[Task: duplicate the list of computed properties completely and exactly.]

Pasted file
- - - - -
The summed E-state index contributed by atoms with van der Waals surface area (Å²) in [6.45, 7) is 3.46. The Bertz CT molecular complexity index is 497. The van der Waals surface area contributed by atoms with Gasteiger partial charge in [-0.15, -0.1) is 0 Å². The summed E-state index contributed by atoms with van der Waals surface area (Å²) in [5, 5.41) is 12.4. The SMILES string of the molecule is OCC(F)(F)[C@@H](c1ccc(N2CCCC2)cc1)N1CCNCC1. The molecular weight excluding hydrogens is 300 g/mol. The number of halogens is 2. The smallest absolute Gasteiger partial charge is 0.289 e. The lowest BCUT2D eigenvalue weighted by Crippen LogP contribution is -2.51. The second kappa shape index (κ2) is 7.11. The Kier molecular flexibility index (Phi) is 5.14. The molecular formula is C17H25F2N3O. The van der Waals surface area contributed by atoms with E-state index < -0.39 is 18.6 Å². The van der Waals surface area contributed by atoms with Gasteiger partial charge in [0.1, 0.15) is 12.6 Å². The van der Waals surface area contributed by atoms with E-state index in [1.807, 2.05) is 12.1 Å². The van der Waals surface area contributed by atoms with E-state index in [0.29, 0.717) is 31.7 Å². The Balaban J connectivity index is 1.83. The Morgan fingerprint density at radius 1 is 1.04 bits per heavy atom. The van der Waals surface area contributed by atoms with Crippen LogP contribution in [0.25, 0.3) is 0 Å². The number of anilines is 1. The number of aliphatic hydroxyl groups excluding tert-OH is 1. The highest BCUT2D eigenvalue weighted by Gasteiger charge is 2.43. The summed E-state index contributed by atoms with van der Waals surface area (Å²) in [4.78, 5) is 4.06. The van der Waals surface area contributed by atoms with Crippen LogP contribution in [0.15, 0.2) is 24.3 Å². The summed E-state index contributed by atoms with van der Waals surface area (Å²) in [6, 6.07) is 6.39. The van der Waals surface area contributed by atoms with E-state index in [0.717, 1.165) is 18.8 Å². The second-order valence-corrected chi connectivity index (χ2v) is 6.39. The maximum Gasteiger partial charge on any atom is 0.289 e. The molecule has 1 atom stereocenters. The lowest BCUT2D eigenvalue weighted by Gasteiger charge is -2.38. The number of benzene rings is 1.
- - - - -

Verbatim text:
The summed E-state index contributed by atoms with van der Waals surface area (Å²) in [6.45, 7) is 3.46. The Bertz CT molecular complexity index is 497. The van der Waals surface area contributed by atoms with Gasteiger partial charge in [-0.15, -0.1) is 0 Å². The summed E-state index contributed by atoms with van der Waals surface area (Å²) in [5, 5.41) is 12.4. The SMILES string of the molecule is OCC(F)(F)[C@@H](c1ccc(N2CCCC2)cc1)N1CCNCC1. The molecular weight excluding hydrogens is 300 g/mol. The number of halogens is 2. The smallest absolute Gasteiger partial charge is 0.289 e. The lowest BCUT2D eigenvalue weighted by Crippen LogP contribution is -2.51. The second kappa shape index (κ2) is 7.11. The Kier molecular flexibility index (Phi) is 5.14. The molecular formula is C17H25F2N3O. The van der Waals surface area contributed by atoms with E-state index < -0.39 is 18.6 Å². The van der Waals surface area contributed by atoms with Gasteiger partial charge in [0.1, 0.15) is 12.6 Å². The van der Waals surface area contributed by atoms with E-state index in [1.807, 2.05) is 12.1 Å². The van der Waals surface area contributed by atoms with E-state index in [0.29, 0.717) is 31.7 Å². The Balaban J connectivity index is 1.83. The Morgan fingerprint density at radius 1 is 1.04 bits per heavy atom. The van der Waals surface area contributed by atoms with Crippen LogP contribution in [0.25, 0.3) is 0 Å². The number of anilines is 1. The number of aliphatic hydroxyl groups excluding tert-OH is 1. The highest BCUT2D eigenvalue weighted by Gasteiger charge is 2.43. The summed E-state index contributed by atoms with van der Waals surface area (Å²) in [4.78, 5) is 4.06. The van der Waals surface area contributed by atoms with Crippen LogP contribution in [0.15, 0.2) is 24.3 Å². The summed E-state index contributed by atoms with van der Waals surface area (Å²) in [6, 6.07) is 6.39. The van der Waals surface area contributed by atoms with E-state index in [0.717, 1.165) is 18.8 Å². The second-order valence-corrected chi connectivity index (χ2v) is 6.39. The maximum Gasteiger partial charge on any atom is 0.289 e. The molecule has 1 atom stereocenters. The lowest BCUT2D eigenvalue weighted by Gasteiger charge is -2.38. The number of benzene rings is 1.